Tag Archives: Zuppa di Pesce

FISH BRAISE WITH TOMATOES, GARLIC, RED CHILLIES AND ANCHOVIES

Left over braises make excellent pies.

Over many years I have cooked with one of my friends who now lives in Queensland. I help her cook, she helps me, and we respect each other’s taste in food and manner of working in the kitchen. We can chose to work together or ignore each other completely and do our own thing, but together over the many years we have prepared some excellent meals

Recently I spent time with her in Queensland and this fish braise was her idea – she thought it had Sicilian flavours, and it does. I thought that she was using far too much garlic and too many chillies in her recipe for it to be Sicilian, but she carried on regardless. I have to admit that the resulting fish braise tasted great; the flavours melded into a mild, sweet flavoured sauce with subtle tastes. We ended up with a thick fish soup (Zuppa Di Pesce) and ate it with bread .

Ingredients for each pie

I complemented her dish with some roasted peppers – they are in season in Queensland and I was able to purchase red, yellow and green peppers. These complimented the fish braise very well.

Both of us always cook too much food (just in case people are hungry), but also because we can both use leftovers creatively and needless to say we had fish braise and peppers left over, hence individual pies for the next day – these were my idea.

Some people hate anchovies; omit them all together, or use white anchovies if you prefer a milder taste (called boquerones).

For the fish braise:

INGREDIENTS
1k fillets of firm white-fleshed fish (we used Flathead)
10-12 cloves of garlic, finely chopped
8-10 long, red chillies (remove the seeds), sliced finely
salt and pepper to taste
½ cup extra virgin olive oil
800g red tomatoes, peeled and chopped into small pieces (or use tinned)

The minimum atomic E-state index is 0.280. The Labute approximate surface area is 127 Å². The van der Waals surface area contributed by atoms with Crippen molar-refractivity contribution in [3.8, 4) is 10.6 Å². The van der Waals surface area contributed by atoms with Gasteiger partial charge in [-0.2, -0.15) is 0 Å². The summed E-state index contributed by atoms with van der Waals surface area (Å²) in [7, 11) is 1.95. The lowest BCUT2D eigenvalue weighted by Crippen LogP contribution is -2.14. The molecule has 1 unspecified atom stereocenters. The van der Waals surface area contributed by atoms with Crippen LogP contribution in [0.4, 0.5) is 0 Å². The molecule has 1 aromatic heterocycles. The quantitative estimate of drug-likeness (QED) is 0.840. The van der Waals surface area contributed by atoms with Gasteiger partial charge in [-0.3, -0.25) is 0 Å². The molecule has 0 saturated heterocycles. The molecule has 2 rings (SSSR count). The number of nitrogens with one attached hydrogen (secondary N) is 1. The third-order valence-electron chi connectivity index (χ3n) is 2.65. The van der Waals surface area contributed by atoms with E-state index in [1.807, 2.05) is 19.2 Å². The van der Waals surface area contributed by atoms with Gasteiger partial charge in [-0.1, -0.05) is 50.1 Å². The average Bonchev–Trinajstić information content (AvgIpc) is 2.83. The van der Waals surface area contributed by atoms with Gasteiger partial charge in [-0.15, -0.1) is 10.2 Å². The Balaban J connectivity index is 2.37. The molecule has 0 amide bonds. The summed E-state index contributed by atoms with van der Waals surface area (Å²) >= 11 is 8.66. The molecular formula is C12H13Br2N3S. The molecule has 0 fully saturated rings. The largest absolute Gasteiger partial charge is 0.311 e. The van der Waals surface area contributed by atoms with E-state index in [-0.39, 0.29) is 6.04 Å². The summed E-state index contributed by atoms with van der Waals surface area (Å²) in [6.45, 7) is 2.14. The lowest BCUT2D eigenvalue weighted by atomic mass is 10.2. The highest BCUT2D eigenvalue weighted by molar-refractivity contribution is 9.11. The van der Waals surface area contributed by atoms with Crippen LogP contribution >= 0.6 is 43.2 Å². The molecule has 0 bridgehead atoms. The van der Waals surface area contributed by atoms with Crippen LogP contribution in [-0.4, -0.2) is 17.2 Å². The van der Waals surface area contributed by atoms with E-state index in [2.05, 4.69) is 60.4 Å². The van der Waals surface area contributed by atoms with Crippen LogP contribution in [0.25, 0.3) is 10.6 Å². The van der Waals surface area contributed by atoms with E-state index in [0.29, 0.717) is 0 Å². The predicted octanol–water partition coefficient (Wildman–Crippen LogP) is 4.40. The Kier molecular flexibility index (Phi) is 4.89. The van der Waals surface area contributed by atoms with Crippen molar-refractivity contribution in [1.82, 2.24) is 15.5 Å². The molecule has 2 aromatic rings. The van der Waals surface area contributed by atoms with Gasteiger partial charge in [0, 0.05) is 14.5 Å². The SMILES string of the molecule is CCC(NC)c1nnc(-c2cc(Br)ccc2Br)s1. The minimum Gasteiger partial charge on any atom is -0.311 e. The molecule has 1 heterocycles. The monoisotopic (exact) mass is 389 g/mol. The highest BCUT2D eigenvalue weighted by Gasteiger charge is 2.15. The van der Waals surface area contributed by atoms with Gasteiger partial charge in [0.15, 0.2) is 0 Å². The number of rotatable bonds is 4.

4- 6 anchovies chopped finely,
¾ cup of chopped parsley, fresh oregano and basil.
PROCESSES
Cut fish fillets into serving size pieces, rub with a little salt and pan-fry them in a in a large frying pan with a little of the oil. Remove them and set aside.
Heat the rest of the oil and over medium heat sauté the garlic and chilli until the garlic begins to soften – leave some of the seeds in the chillies if you like hot food.
Stir in chopped anchovies until they dissolve.
Add the wine and evaporate for 2-3 minutes.
Add the tomatoes, herbs and a little salt and cook the sauce until it is reduced. (Remember that the anchovies will be salty).
Add the fish pieces and gently press them into the sauce. Ensure that the sauce covers them, and heat through.
Check that the fish is cooked to your liking.
Spoon the fish braise onto plates and serve with some crusty bread.
Use the left over fish to make pies. We also included a layer of roasted peppers on top of the fish before topping with the pastry.
For the pastry:
INGREDIENTS
250g plain flour, 120g cold butter cut into small cubes, 2 tbs extra virgin olive oil, 1-2 tbs cold water, a little salt.
PROCESSES
Put flour and salt into a bowl, add butter and oil and rub it into the flour until it resembles bread-crumbs. Alternatively use a food processor.
Add just enough cold water to bind the dough together – use the blade of a knife to do this.
Wrap the dough in plastic wrap and chill for at least 10-15 minutes before rolling out and cutting it into the shapes that will cover the pies.
 
Spoon cold fish braise into oven-proof bowls (we made 4 individual pies). Do not include too much of the braising liquid – see photo above.
Top with strips of roasted peppers (optional).